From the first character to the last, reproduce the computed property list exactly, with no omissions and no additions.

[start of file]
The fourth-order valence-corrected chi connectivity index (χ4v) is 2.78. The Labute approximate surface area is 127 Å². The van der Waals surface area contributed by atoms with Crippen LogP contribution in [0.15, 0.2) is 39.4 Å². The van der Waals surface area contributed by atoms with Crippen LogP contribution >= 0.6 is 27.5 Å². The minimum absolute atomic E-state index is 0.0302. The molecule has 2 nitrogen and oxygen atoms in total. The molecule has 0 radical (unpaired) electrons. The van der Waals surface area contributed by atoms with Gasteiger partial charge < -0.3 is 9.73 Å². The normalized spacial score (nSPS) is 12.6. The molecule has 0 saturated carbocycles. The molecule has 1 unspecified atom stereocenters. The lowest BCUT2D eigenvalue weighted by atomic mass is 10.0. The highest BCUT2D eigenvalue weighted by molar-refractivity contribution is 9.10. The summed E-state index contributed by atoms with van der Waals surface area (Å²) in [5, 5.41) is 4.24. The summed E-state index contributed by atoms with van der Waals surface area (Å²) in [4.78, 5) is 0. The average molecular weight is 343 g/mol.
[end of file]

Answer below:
The fourth-order valence-corrected chi connectivity index (χ4v) is 2.78. The Labute approximate surface area is 127 Å². The van der Waals surface area contributed by atoms with Crippen LogP contribution in [0.15, 0.2) is 39.4 Å². The van der Waals surface area contributed by atoms with Crippen LogP contribution >= 0.6 is 27.5 Å². The minimum absolute atomic E-state index is 0.0302. The molecule has 2 nitrogen and oxygen atoms in total. The molecule has 0 radical (unpaired) electrons. The van der Waals surface area contributed by atoms with Gasteiger partial charge < -0.3 is 9.73 Å². The normalized spacial score (nSPS) is 12.6. The molecule has 0 saturated carbocycles. The molecule has 1 unspecified atom stereocenters. The lowest BCUT2D eigenvalue weighted by atomic mass is 10.0. The highest BCUT2D eigenvalue weighted by molar-refractivity contribution is 9.10. The summed E-state index contributed by atoms with van der Waals surface area (Å²) in [5, 5.41) is 4.24. The summed E-state index contributed by atoms with van der Waals surface area (Å²) in [4.78, 5) is 0. The average molecular weight is 343 g/mol.